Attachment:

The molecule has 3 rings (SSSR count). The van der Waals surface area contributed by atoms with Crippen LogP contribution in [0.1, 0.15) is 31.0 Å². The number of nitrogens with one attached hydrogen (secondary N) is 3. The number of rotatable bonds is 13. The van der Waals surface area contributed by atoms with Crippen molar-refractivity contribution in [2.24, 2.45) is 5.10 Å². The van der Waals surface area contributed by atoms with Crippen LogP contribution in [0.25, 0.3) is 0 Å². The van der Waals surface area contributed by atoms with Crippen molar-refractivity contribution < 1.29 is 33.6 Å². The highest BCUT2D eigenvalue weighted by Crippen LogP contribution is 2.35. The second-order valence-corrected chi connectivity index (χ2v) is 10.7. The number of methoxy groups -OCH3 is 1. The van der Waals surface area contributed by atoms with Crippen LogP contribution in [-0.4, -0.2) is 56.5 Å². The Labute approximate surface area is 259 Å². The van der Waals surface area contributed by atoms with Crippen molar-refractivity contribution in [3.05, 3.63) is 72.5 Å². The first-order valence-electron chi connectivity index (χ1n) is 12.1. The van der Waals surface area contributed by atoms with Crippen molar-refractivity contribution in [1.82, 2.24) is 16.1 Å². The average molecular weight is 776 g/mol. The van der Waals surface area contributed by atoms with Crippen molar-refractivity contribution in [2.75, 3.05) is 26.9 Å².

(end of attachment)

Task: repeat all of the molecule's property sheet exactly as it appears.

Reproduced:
The molecule has 3 rings (SSSR count). The van der Waals surface area contributed by atoms with Crippen LogP contribution in [0.1, 0.15) is 31.0 Å². The number of nitrogens with one attached hydrogen (secondary N) is 3. The number of rotatable bonds is 13. The van der Waals surface area contributed by atoms with Crippen molar-refractivity contribution in [2.24, 2.45) is 5.10 Å². The van der Waals surface area contributed by atoms with Crippen LogP contribution in [0.25, 0.3) is 0 Å². The van der Waals surface area contributed by atoms with Crippen molar-refractivity contribution < 1.29 is 33.6 Å². The highest BCUT2D eigenvalue weighted by Crippen LogP contribution is 2.35. The second-order valence-corrected chi connectivity index (χ2v) is 10.7. The number of methoxy groups -OCH3 is 1. The van der Waals surface area contributed by atoms with Crippen LogP contribution in [-0.4, -0.2) is 56.5 Å². The Labute approximate surface area is 259 Å². The van der Waals surface area contributed by atoms with Crippen molar-refractivity contribution in [3.05, 3.63) is 72.5 Å². The first-order valence-electron chi connectivity index (χ1n) is 12.1. The van der Waals surface area contributed by atoms with Crippen molar-refractivity contribution in [1.82, 2.24) is 16.1 Å². The average molecular weight is 776 g/mol. The van der Waals surface area contributed by atoms with Crippen molar-refractivity contribution in [2.75, 3.05) is 26.9 Å².